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Stars and Strikes Forever

The Dude is everything an American isn’t supposed to be. He’s a hard drinker – of White Russians, of course. His employment status is unclear, if he ever had one. The Dude is a chain smoker of pot and spends seemingly every weeknight in leisure, bowling with his friends.

Big Lebowski is set in the early ‘90s. That’s post-Reagan’s anti-drug rhetoric and a hardline Republican stance against social reforms. It’s clear The Dude (Jeff Bridges) doesn’t care. He shrugs off a speech by Bush I signaling the beginning of the Iraq war, playing in the background of a gas station. Again, everything an American wasn’t supposed to be, amid a conservative crackdown.

That’s the Big Lebowski’s relatable fantasy in a movie flush with eccentric characters, from nude painters, and unhinged veterans. Out of all of them, the sensible one is a long-haired, sunglass-wearing ‘70s hippie completely out of time. And through it all, The Dude just wants his rug back. He’s not unreasonable.

Bridges crafts an entire character in mere minutes, floating on his own cloud, made in his own head. He makes a call to an uber-rich businessman with the same surname, looking for $20 or so to replace a rug, when he’s caught in a crime scheme involving an easy million. Big Lebowski’s smarts kick in early, this California beach bum unwittingly outsmarting the upper class.

Big Lebowski persevered as an icon because it mocks the traditional norms of what it means to be happy

Lebowski’s super power is total indifference to a society judging him. Reagan yelled at him to get a job; that continues as Lebowski enters the mansion of the highly educated “Big” Lebowski. Bridges is accused of wanting handouts, failing to take responsibility, and mocked for his chronic joblessness. It’s a conservative campaign speech. So, Bridges commandeers a different rug. That’s safe humor in a country that mocks (even despises) its richest.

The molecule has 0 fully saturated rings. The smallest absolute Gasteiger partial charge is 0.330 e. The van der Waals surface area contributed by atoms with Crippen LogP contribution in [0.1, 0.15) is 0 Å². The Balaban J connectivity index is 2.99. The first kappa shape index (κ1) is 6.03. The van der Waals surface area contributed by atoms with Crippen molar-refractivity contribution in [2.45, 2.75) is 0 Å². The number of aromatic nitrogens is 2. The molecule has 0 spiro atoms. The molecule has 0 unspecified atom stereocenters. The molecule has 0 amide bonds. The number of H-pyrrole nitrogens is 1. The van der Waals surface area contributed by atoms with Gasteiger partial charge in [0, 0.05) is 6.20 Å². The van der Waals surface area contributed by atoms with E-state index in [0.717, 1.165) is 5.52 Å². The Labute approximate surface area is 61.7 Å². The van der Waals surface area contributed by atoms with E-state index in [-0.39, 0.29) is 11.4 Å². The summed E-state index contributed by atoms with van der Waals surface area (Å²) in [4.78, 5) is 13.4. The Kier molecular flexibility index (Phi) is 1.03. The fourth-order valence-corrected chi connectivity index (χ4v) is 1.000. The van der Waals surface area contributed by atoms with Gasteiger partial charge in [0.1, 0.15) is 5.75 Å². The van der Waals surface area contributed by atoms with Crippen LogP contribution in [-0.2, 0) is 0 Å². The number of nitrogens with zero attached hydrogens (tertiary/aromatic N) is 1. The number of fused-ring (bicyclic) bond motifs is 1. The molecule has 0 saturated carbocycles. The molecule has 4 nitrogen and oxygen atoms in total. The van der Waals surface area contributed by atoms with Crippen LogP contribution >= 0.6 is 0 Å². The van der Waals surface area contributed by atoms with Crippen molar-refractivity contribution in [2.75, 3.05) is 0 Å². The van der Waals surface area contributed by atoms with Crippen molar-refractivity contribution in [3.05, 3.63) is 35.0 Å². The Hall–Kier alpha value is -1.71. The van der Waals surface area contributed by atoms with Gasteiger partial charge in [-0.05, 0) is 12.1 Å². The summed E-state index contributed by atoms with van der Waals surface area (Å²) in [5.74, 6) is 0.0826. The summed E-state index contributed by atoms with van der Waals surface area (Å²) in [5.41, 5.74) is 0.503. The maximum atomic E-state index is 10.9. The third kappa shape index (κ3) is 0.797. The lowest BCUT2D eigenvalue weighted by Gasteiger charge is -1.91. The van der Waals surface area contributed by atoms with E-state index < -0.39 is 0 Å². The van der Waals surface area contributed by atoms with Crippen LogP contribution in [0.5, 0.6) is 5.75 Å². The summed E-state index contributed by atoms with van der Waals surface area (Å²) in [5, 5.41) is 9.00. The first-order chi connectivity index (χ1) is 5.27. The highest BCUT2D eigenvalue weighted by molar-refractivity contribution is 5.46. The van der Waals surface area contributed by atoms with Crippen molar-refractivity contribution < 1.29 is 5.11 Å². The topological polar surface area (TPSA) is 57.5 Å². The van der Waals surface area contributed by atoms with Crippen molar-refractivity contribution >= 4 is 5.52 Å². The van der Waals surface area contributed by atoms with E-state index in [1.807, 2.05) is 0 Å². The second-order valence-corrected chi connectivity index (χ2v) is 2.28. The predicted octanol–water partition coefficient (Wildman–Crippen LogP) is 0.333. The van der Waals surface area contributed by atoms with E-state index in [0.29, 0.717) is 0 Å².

Not so safe is casting John Goodman as the fiery Walter Sobchak, a character satirizing Vietman war veterans who spin their combat stories into every conversation, and pull a gun for any menial argument. That’s gutsy humor in a country with such admiration for its troops, and Goodman is all in. Were Bridges’ Lebowski not so genuine and pure, Sobchak’s short fused vet is easily Big Lebowski’s highlight. Certainly, Shoback misses the starring spot by inches.

In a story flush with surreal happenings and bizarre poetic pace, Big Lebowski represents a different sort of American dream. There’s hardly another citizen in the country as cool, collected, and outright happy as The Dude. He smokes, he gets laid, and doesn’t worry about his next paycheck. It’s everyone else that’s the problem, from the rich trying to keep their trophy wives and the war vet who bought into promises of victory, unable to come to terms with the war’s reality. They create stress. The Dude just is.

Big Lebowski takes it all to task, and with a dazzlingly drawn centerpiece, played with perfection by Bridges. The film persevered as an icon because it mocks the traditional norms of what it means to be happy, and its unrelenting goofiness that gives Big Lebowski a vibe unlike few other (if any) studio films.


After a rather disastrous Blu-ray presentation (the same one packed in with this UHD), Universal makes amends for Big Lebowski’s 20th anniversary. Press materials do not state whether this transfer comes from a true 4K scan. Going by eye alone, this looks more akin to 2K upscaled, particularly when compared with say, Sony’s 4K output. However, given the poor Big Lebowski transfers of old, it’s difficult to say whether this is accurate to a softer source or low resolution material.